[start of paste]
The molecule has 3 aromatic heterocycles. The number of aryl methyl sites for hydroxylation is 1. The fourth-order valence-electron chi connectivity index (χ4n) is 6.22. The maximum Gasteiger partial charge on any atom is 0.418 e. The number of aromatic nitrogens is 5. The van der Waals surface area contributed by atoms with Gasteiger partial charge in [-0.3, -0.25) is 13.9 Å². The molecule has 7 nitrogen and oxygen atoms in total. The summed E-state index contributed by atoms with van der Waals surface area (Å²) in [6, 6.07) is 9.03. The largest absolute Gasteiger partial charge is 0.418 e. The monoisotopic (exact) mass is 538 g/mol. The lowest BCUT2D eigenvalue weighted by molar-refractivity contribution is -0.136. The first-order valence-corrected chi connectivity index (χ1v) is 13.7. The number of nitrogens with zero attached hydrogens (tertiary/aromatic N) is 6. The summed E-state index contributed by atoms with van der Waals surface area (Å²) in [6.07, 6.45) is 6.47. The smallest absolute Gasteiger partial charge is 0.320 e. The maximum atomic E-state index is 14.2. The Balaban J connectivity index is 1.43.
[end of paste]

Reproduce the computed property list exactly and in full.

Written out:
The molecule has 3 aromatic heterocycles. The number of aryl methyl sites for hydroxylation is 1. The fourth-order valence-electron chi connectivity index (χ4n) is 6.22. The maximum Gasteiger partial charge on any atom is 0.418 e. The number of aromatic nitrogens is 5. The van der Waals surface area contributed by atoms with Gasteiger partial charge in [-0.3, -0.25) is 13.9 Å². The molecule has 7 nitrogen and oxygen atoms in total. The summed E-state index contributed by atoms with van der Waals surface area (Å²) in [6, 6.07) is 9.03. The largest absolute Gasteiger partial charge is 0.418 e. The monoisotopic (exact) mass is 538 g/mol. The lowest BCUT2D eigenvalue weighted by molar-refractivity contribution is -0.136. The first-order valence-corrected chi connectivity index (χ1v) is 13.7. The number of nitrogens with zero attached hydrogens (tertiary/aromatic N) is 6. The summed E-state index contributed by atoms with van der Waals surface area (Å²) in [6.07, 6.45) is 6.47. The smallest absolute Gasteiger partial charge is 0.320 e. The maximum atomic E-state index is 14.2. The Balaban J connectivity index is 1.43.